Posted on: September 25, 2021 Posted by: Kim Muncie Comments: 0

The decline that heavy music has experienced on the mainstream level just in the past twenty years has left a lot of diehard fans feeling more than a little depressed, while others have been more than content to see cerebral, distorted songcraft returning to the sheltered world of the American underground that spawned it.

There’s strength behind both sides of the argument, but no matter where you stand on the issue, I think it’s safe to say that those who have an appreciation for desert rock-style decadence are going to love what Tarah Who? just released in their new single “Supposedly a Man” this September. Instead of just following along with the surreal pop trends that a lot of their peers have been embracing throughout the pandemic in the past two years, Tarah Who? is intent on bringing back the sludgy, dirty riff-rock of a classic strain of heavy music in “Supposedly a Man,” and they use nothing more than the organic instrumental elements their forerunners would have in making their mission possible. It’s fat, swinging, and all in all a track that might make a few new stoner rock fans out of a fuzz-deprived Gen Z. 

First up, the guitars. “Supposedly a Man” sports a lot of weight on the six-string in the spirit of vintage Josh Homme ala early Queens of the Stone Age, and yet they’re still able to share the spotlight with the lead vocal without making the mix sound cluttered by the midway portion of the song. Fluidity is something that Tarah Who? take seriously, and if they didn’t, I don’t know if they would be going so far out of their way to produce a streamlined groove beneath the blistering distortion in a single like this one.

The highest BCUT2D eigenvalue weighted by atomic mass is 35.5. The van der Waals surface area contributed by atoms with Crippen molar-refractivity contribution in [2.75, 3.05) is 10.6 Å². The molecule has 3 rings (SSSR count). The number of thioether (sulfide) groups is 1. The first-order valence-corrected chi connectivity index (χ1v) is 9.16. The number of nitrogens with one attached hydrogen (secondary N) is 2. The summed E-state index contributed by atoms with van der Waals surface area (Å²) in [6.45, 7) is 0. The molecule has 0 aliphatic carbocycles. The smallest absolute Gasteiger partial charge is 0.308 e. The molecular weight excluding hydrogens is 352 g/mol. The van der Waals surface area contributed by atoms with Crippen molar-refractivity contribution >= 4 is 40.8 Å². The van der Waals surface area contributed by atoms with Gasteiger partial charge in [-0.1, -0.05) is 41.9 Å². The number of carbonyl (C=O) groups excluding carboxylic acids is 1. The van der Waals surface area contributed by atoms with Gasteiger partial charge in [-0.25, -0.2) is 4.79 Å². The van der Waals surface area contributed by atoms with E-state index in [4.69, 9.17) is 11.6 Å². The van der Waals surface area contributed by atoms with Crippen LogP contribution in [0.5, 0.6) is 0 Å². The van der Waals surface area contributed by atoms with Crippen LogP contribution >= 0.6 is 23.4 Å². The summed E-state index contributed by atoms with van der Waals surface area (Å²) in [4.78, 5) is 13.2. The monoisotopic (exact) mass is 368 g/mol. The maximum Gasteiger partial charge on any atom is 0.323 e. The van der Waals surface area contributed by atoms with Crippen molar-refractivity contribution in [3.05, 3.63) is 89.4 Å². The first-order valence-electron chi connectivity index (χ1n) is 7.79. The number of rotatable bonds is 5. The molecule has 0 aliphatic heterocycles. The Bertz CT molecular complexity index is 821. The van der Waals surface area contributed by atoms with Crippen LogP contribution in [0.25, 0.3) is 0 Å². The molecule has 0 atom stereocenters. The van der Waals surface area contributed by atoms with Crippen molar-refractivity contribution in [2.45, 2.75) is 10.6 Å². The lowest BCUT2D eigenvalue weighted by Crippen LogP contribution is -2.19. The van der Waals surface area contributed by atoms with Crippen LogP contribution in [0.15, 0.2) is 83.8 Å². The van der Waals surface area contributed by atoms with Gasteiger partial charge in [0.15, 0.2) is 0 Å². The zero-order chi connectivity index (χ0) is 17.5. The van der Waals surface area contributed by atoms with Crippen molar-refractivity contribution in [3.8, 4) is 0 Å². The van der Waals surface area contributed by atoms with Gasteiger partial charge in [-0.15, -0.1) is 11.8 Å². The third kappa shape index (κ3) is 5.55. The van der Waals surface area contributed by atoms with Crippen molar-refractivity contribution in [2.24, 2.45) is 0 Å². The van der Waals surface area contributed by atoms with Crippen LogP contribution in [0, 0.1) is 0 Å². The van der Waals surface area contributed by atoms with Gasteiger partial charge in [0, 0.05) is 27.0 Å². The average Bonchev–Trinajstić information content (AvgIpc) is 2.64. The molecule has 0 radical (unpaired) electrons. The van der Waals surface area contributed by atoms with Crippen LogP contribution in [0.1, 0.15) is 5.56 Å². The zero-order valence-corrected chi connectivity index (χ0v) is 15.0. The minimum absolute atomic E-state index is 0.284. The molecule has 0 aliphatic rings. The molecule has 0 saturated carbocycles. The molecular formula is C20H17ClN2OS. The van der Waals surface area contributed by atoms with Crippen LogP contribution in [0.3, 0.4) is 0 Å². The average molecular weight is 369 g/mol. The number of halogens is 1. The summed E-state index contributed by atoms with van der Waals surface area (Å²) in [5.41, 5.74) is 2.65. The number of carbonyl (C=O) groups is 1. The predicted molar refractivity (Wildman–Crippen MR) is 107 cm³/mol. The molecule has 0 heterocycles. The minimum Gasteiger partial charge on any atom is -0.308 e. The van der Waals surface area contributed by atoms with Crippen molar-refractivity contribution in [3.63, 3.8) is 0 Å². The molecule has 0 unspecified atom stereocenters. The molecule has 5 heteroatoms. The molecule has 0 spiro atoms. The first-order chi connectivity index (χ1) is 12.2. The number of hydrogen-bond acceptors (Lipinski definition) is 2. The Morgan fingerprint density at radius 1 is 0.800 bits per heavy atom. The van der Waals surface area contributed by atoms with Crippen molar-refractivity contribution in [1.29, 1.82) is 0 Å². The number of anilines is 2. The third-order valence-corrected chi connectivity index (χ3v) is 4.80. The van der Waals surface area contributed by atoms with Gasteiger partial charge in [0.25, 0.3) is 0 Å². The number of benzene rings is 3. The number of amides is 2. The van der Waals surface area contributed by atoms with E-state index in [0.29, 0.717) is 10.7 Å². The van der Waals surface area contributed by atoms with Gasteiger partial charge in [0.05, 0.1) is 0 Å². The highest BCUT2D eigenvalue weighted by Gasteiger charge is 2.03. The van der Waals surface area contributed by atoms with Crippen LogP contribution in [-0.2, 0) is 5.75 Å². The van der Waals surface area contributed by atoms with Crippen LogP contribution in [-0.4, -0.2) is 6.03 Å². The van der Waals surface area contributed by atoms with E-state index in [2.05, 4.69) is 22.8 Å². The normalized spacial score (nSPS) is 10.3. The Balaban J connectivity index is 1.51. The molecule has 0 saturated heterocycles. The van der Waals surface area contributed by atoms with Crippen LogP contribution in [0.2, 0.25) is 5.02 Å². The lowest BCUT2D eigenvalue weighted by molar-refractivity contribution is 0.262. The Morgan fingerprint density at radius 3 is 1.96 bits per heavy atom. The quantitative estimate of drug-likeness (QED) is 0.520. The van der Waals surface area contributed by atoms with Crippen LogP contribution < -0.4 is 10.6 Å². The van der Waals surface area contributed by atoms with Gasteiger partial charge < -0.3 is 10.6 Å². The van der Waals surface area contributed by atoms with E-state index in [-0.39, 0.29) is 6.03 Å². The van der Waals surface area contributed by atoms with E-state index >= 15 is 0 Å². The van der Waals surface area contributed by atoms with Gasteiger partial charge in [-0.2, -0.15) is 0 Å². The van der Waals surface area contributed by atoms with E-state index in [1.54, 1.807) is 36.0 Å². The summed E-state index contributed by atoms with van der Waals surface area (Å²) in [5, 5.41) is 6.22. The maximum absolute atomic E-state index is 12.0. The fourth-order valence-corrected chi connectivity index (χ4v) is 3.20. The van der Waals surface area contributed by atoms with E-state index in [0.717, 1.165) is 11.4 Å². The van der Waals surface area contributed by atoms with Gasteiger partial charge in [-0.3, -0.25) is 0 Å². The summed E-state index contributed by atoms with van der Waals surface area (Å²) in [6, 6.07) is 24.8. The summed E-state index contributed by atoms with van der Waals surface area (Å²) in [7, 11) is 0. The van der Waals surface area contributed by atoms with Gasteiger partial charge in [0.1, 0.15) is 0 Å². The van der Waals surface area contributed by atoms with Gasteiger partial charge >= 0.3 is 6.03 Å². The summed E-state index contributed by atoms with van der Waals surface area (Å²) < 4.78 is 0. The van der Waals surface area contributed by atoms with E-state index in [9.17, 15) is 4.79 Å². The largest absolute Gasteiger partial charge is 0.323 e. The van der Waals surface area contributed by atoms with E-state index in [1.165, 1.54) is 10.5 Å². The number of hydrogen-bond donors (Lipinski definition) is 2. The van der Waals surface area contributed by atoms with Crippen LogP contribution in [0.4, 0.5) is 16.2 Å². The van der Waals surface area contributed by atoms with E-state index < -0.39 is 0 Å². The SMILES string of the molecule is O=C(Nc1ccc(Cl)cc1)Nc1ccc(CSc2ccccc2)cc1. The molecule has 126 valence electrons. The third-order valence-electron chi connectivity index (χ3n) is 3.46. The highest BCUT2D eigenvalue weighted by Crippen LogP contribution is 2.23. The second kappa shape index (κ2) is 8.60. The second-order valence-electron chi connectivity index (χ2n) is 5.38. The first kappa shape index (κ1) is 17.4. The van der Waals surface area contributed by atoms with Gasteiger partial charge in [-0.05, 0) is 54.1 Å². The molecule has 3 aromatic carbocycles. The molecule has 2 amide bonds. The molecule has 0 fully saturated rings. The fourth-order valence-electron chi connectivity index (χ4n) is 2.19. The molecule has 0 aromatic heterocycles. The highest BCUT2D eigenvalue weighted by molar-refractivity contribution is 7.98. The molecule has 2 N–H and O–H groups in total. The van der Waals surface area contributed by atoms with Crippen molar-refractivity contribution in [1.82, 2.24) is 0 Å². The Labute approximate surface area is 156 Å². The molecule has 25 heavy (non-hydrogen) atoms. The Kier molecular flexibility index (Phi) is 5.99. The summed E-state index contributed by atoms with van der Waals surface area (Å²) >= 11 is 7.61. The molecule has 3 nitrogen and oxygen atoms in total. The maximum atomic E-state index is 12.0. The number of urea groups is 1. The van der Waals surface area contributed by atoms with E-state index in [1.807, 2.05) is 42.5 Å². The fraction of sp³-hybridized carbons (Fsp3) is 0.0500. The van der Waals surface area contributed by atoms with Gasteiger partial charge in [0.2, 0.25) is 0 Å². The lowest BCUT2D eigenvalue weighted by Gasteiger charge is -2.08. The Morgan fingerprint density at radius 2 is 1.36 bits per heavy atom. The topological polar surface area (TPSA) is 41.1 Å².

The melodic disposition of the vocal is certainly one that could be described as grungy in the right circumstances, but I can also tell you now that Tarah Who? shouldn’t be compared to the music of The Gits or L7, much as it likely will by more than a couple of narrow-minded critics in the near future. The vocal is angsty like Mia Zapata’s, but the aesthetic here is pure Palm Desert more than it would ever be Seattle, which allows for the indulgence in the track to sound as homespun as it inevitably does. 

If this single is giving us a preview of what the next chapter in Tarah Who?’s story is going to look and sound like, we’re going to be in for some really amazing, heavy harmonies coming down the pipes shortly. Alternative rock’s comeback will, as you might expect, be led by the indie players currently dominating today’s underground, and riding atop a bloated riff and an eroticized blues groove in “Supposedly a Man,” we find Tarah Who? ready to come into the circle of elite acts seemingly more deservingly than anyone else in their scene at the moment. This is mighty heavy and geared towards fans of quality rock music period, making it one of my favorite new listens of the month so far. 

Kim Muncie

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